President Franklin Delano Roosevelt stated that Sir Benjamin Thompson ( Count Rumford), Benjamin Franklin and Thomas Jefferson were “the three greatest minds America has produced”.

Click here for a previous post on the "Count Rumford House" in Woburn, Massachusetts:

Copyright 2012, Heather Wilkinson Rojo


  1. That's funny - that was serendipity! The other Benjamin that the man I met yesterday portrays is Benjamin Edes. I had to look him up. He was a colonial Boston printer.

  2. I love these sorts of historical cousin-connections and stories. I have some amazing cousin-connections too. I think one of the perks of having so many early New England ancestors is the connection to so much early American history and historical figures. I also have a Ruth "Symonds" born 1620 England and died 1670 in Salem, MA. She was my 8th great-grandmother. I have a feeling Heather that we have more cousins-connections yet to be discovered. :)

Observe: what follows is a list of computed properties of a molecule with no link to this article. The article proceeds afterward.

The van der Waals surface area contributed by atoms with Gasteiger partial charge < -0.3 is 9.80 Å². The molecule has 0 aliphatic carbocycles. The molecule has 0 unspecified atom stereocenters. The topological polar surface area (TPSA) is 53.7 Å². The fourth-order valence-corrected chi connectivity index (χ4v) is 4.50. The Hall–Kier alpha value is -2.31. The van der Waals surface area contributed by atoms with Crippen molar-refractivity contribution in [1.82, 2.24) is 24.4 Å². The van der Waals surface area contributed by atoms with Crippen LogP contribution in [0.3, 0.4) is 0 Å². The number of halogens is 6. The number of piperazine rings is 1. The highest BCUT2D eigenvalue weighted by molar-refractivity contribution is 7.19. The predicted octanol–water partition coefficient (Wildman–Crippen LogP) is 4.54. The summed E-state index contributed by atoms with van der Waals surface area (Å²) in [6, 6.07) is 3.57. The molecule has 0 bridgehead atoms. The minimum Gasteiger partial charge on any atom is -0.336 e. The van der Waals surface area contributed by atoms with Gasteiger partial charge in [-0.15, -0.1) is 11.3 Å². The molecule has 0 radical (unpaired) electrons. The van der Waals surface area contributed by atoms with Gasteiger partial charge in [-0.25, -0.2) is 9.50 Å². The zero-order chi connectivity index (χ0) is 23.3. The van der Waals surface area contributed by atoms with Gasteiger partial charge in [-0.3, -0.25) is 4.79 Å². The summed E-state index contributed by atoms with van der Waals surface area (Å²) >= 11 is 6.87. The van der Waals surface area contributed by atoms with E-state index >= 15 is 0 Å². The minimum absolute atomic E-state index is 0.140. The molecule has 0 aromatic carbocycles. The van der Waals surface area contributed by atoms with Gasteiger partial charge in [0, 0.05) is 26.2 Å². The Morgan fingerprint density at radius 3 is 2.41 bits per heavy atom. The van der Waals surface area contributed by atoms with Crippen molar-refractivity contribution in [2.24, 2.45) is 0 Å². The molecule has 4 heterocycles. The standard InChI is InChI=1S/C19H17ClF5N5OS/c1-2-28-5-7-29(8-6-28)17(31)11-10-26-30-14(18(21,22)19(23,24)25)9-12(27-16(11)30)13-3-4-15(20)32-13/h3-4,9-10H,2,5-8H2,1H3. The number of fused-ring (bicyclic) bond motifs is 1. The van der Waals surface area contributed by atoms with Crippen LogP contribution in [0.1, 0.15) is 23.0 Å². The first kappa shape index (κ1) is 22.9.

3. These comments are so old that I doubt that this will be seen, but will write anyway. My name is Sandra Franklin and my husbands family is the Franklin family who were early in Norton and Swansea, Ma. I have looked like so many others for a Ben Franklin connection because my late husband was raised that it was a fact.Heather do you have any information on this?

    1. Start with your husband's family and work backwards in time. Each death record should name the parents before. So do marriage records. There is a strong possibility that you might find a connection since Ben Franklin had 12 brothers and sisters. Concentrate on the brothers to see if you find a match. Good luck!